The official languages of the conference are French and English.

The primary research fields invited to participate are: history of art, literary studies and comparative literature, history, history of ideas, semiotics, discourse analysis, and translation studies.

Participation fee: 30 euros (covers colloquium material, coffee breaks and one lunch).

The organisers will put 4 travel and accommodation grants at the disposition of participants.

A peer-reviewed selection of articles based on the colloquium presentations will be published as a special issue of the Cahiers de la Nouvelle Europe.

Researchers willing to present their work at the colloquium are invited to send, by March 31, 2011, an abstract of maximum 400 words (along with contact information, name and institutional affiliation) to the selection committee at the address <harri.veivo@helsinki.fi>. Those applying for a grant are invited to send also a 3-page CV and list of publications.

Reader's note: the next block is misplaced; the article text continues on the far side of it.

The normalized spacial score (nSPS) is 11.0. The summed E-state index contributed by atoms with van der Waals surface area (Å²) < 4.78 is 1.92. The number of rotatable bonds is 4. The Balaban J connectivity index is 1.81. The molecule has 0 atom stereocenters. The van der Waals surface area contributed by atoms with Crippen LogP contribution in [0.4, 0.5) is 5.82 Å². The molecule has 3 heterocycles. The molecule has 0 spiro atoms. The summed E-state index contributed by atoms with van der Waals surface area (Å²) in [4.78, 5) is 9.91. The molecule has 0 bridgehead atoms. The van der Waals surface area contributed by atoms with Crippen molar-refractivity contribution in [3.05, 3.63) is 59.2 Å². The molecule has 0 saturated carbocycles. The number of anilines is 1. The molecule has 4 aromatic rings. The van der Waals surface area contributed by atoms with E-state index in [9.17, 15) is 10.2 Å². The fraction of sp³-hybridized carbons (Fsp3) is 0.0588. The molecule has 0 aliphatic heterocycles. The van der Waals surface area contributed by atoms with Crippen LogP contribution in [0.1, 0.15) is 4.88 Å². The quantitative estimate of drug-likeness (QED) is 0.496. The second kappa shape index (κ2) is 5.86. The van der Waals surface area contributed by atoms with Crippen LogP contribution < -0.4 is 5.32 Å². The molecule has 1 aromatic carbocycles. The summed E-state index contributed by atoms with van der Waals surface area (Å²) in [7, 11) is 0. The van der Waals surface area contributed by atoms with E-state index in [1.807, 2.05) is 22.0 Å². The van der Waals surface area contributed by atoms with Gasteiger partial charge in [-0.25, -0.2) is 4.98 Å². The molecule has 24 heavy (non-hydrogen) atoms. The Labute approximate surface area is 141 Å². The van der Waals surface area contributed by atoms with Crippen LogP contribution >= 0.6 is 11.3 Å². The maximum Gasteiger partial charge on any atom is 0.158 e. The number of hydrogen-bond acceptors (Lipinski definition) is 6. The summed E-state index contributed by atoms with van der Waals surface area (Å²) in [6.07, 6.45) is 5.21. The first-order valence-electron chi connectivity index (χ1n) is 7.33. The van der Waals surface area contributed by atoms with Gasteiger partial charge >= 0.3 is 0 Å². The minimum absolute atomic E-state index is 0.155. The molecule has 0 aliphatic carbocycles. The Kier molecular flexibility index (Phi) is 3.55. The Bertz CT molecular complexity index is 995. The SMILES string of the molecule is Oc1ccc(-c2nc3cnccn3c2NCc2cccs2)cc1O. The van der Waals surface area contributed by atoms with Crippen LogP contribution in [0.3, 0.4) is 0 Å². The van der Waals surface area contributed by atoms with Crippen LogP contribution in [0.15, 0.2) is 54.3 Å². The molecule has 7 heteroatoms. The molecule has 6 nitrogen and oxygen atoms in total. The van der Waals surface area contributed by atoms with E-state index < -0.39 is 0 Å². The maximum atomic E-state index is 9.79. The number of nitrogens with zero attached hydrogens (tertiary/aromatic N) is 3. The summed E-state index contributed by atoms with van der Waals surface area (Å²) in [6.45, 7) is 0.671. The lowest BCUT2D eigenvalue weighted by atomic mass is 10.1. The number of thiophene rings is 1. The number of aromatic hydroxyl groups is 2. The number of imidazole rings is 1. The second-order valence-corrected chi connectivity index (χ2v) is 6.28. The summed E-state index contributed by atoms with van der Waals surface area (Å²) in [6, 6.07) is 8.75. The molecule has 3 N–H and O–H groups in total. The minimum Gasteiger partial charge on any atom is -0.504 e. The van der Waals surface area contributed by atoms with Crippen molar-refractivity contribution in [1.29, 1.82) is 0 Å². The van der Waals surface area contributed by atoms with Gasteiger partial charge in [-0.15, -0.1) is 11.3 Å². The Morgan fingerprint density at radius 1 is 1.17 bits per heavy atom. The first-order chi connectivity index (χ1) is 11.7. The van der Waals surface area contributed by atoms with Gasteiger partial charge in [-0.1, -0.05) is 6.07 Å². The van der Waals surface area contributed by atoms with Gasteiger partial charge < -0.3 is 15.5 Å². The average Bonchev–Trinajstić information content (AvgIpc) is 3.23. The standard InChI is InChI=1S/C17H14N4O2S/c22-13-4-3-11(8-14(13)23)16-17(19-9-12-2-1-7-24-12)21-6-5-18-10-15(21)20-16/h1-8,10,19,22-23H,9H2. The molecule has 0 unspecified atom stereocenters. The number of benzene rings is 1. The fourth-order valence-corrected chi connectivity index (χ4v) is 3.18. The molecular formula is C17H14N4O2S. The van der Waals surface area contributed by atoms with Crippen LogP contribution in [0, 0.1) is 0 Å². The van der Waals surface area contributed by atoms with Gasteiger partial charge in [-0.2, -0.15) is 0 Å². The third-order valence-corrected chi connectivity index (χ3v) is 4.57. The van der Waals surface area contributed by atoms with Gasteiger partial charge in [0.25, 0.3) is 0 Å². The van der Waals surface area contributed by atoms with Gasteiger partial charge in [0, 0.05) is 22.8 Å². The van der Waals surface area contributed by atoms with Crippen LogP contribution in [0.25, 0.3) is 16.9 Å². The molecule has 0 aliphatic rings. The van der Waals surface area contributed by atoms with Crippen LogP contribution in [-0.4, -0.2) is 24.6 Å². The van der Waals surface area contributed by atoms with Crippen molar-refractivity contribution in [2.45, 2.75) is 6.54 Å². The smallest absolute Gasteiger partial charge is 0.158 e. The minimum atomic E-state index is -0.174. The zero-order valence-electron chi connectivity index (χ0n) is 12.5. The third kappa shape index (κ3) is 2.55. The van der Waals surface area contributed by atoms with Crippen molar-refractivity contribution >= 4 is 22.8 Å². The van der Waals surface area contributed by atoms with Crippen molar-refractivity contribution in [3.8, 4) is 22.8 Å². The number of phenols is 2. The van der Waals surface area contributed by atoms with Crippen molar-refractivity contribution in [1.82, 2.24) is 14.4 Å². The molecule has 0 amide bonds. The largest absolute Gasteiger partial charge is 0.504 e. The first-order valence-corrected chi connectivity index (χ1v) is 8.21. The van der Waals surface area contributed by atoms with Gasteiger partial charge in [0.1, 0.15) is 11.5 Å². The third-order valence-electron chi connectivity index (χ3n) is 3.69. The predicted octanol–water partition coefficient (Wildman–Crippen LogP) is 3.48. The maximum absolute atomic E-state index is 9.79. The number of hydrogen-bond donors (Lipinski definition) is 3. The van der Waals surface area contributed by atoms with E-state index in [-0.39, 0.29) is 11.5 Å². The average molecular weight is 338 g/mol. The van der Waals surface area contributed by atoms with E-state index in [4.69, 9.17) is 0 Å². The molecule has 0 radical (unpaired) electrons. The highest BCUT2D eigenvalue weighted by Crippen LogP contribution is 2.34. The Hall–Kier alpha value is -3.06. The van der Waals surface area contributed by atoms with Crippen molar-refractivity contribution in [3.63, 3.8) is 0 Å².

“Ah, Mr Trouble…,” the Alphabet: A Symposium on Ron Silliman’s Long Poem

CALL FOR PAPERS
please circulate

25-26 March 2011
University of Windsor, Windsor, Ontario, Canada
      “I’m not writing for ‘a small circle of friends,’ I’m writing to you.”

After three decades of composition, Ron Silliman’s the Alphabet is complete, and published under one cover (University of Alabama Press, 2008). When this twenty-six-sectioned, thousand-plus-page poem was only available in discrete portions, in magazines, chapbooks, limited-run books, what punctuated each was not the poem’s next “new sentence” but concurrent claims and counterclaims on contemporary life.the Alphabet was written during decades when high theory and cultural studies had arrived in the academy to exact formal and mostly progressive social evaluations from culture and the arts, but still often at the expense of poetry’s own theoretical challenges to the academy’s institutional base; when intensified corporate consolidation of the mass media and new technologies were transforming existing paradigms of “the consumer society” (Baudrillard), its “captains of consciousness” (Ewen), and “culture of narcissism” (Lasch); and when, among other factors, manufactured consent (theorized equally by Burawoy for factory work as by Chomsky and Herman for mass media) propelled the US mainstream rightwards into postmodern politics.